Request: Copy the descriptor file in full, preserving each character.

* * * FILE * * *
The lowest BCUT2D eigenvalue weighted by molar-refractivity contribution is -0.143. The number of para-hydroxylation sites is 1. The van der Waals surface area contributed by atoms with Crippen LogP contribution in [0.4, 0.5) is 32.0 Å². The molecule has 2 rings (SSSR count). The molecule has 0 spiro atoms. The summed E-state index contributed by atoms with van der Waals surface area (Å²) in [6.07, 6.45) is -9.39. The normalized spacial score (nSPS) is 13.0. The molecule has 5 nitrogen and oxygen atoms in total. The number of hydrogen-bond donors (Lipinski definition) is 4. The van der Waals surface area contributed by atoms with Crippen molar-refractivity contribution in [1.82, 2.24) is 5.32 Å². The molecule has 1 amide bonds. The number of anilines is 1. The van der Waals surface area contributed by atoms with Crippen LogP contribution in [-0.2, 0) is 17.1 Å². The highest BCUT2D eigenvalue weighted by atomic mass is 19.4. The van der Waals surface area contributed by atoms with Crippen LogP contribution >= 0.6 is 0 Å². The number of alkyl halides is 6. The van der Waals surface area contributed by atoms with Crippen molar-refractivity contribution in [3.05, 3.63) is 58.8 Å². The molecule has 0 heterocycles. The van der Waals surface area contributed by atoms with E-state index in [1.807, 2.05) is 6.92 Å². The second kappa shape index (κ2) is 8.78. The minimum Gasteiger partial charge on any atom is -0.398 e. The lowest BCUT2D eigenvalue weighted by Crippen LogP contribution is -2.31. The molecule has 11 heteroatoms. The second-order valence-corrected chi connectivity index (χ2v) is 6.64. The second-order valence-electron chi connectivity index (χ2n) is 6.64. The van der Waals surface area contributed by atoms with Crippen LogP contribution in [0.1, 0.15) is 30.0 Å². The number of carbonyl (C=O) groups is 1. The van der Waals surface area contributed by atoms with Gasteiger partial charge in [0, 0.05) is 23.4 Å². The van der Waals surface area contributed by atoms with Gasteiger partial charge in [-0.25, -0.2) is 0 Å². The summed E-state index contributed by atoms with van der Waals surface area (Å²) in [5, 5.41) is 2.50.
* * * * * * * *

The lowest BCUT2D eigenvalue weighted by molar-refractivity contribution is -0.143. The number of para-hydroxylation sites is 1. The van der Waals surface area contributed by atoms with Crippen LogP contribution in [0.4, 0.5) is 32.0 Å². The molecule has 2 rings (SSSR count). The molecule has 0 spiro atoms. The summed E-state index contributed by atoms with van der Waals surface area (Å²) in [6.07, 6.45) is -9.39. The normalized spacial score (nSPS) is 13.0. The molecule has 5 nitrogen and oxygen atoms in total. The number of hydrogen-bond donors (Lipinski definition) is 4. The van der Waals surface area contributed by atoms with Crippen molar-refractivity contribution in [1.82, 2.24) is 5.32 Å². The molecule has 1 amide bonds. The number of anilines is 1. The van der Waals surface area contributed by atoms with Crippen LogP contribution in [-0.2, 0) is 17.1 Å². The highest BCUT2D eigenvalue weighted by atomic mass is 19.4. The van der Waals surface area contributed by atoms with Crippen LogP contribution >= 0.6 is 0 Å². The number of alkyl halides is 6. The van der Waals surface area contributed by atoms with Crippen molar-refractivity contribution in [3.05, 3.63) is 58.8 Å². The molecule has 0 heterocycles. The van der Waals surface area contributed by atoms with E-state index in [1.807, 2.05) is 6.92 Å². The second kappa shape index (κ2) is 8.78. The minimum Gasteiger partial charge on any atom is -0.398 e. The lowest BCUT2D eigenvalue weighted by Crippen LogP contribution is -2.31. The molecule has 11 heteroatoms. The second-order valence-corrected chi connectivity index (χ2v) is 6.64. The second-order valence-electron chi connectivity index (χ2n) is 6.64. The van der Waals surface area contributed by atoms with Crippen LogP contribution in [0.1, 0.15) is 30.0 Å². The number of carbonyl (C=O) groups is 1. The van der Waals surface area contributed by atoms with Gasteiger partial charge in [0, 0.05) is 23.4 Å². The van der Waals surface area contributed by atoms with Gasteiger partial charge in [-0.25, -0.2) is 0 Å². The summed E-state index contributed by atoms with van der Waals surface area (Å²) in [5, 5.41) is 2.50.